Clinicians whose offices displayed a letter in which they committed to prescribing antibiotics appropriately reduced their rate of inappropriate prescribing, a study finds.
New research suggests that a small push may help reduce rates of inappropriate antibiotic prescribing. The results of the study
, published in the January 2014 issue of JAMA Internal Medicine
, found that displaying posters in clinicians’ offices affirming their commitment to appropriate antibiotic use led to a significant decrease in inappropriate antibiotic prescriptions for respiratory infections.
Although clinical guidelines advise against using antibiotics to treat acute respiratory infections, and many interventions have been aimed at reducing their use, antibiotics are still overprescribed for these conditions. Previous interventions, however, have ignored psychological factors that affect clinicians’ prescribing decisions and have assumed that clinicians make these decisions in an entirely rational manner. The current study, by contrast, attempted to reduce inappropriate antibiotic prescription by appealing to clinicians’ psychological tendency to act in a manner consistent with a public commitment not to prescribe the medications inappropriately.
Clinicians who treated patients aged 18 and older in 5 outpatient primary care clinics were randomized to an intervention group, which involved displaying a poster-sized commitment letter in their examination rooms, or to a control group. The posters asserted a given clinician’s commitment to avoid inappropriate antibiotic use for respiratory infections and featured a photograph of the clinician and their signature. The commitment letters were posted in February 2012 and were displayed for 12 weeks. Rates of antibiotic prescribing for patients diagnosed with an acute respiratory infection were assessed at baseline and while the posters were on display.
Throughout the study period, 954 adults were diagnosed with respiratory infections by the 14 participating clinicians. At baseline, inappropriate prescribing rates were similar in the intervention and control groups (42.8% and 43.5%, respectively). During the period when the posters were displayed, the rate of inappropriate prescribing dropped to 33.7% in the poster group, but rose to 52.7% in controls. After adjusting for baseline rates, the posters resulted in a 19.7 absolute percentage reduction in inappropriate prescriptions compared with controls. The researchers did not observe an overall decrease in respiratory infection diagnoses or a decrease in the rate of appropriate antibiotic prescribing in the poster group.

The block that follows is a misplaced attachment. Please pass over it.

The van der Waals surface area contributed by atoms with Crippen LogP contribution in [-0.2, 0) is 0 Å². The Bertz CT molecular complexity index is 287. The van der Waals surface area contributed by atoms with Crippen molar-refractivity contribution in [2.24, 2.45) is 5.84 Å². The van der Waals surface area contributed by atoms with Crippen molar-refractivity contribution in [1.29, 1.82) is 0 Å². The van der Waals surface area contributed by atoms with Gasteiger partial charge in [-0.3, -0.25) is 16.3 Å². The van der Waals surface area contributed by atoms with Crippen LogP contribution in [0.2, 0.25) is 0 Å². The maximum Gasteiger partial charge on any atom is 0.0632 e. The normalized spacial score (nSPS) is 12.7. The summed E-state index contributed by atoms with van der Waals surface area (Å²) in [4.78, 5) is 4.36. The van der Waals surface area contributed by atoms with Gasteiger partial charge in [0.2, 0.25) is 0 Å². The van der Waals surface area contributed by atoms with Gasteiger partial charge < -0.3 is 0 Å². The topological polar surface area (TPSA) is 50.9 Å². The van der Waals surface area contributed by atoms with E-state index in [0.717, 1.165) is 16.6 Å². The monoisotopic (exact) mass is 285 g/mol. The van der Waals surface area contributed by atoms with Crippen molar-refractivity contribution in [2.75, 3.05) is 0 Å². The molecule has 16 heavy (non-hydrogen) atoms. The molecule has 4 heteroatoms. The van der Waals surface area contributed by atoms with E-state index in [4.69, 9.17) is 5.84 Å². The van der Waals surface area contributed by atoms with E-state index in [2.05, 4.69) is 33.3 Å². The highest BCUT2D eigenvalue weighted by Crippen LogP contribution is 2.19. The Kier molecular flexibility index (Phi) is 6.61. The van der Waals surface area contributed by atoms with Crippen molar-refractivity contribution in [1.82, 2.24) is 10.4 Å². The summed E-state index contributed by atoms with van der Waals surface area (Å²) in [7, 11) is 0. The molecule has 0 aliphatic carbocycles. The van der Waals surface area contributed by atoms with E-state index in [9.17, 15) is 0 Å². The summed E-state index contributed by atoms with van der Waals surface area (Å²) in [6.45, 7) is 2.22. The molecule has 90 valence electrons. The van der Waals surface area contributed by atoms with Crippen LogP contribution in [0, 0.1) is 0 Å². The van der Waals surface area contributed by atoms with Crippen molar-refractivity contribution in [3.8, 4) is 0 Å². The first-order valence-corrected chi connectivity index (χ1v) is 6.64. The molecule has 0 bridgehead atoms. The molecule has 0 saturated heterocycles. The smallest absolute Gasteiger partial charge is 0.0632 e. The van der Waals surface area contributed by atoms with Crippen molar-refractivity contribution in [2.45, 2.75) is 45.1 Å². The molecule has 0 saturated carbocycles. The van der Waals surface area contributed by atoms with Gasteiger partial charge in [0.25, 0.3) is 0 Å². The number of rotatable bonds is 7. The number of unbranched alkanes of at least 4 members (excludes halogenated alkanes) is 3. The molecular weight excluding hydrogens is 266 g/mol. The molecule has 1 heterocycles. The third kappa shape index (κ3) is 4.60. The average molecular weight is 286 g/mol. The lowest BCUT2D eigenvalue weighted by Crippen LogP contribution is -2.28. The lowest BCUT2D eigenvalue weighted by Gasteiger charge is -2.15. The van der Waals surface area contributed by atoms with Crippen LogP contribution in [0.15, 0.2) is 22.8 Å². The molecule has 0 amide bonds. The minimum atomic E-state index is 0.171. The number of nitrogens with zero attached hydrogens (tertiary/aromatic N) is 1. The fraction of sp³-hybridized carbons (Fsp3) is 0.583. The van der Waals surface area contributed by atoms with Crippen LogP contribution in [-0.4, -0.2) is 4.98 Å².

“This simple, low-cost, and easily scalable intervention shows great promise in reducing inappropriate antibiotic prescribing and is comparable to prior quality-improvement efforts involving more intensive and costlier designs,” the authors write, noting that the model could avoid millions of inappropriate antibiotic prescriptions and save millions of dollars per year if its results were extrapolated to the entire US population. However, they add that more research is needed to determine how effective the intervention would be in other settings.
In an accompanying editorial
, Brad Spellberg, MD, refers to the “nudge” approach as “a clever Judo-like approach that works with patient and clinician psychology to reduce antibiotic prescriptions.” However, Dr. Spellberg notes that although the intervention resulted in a significant drop in prescriptions, the rate of inappropriate prescribing remained high, and additional means of reducing inappropriate antibiotic use will be needed.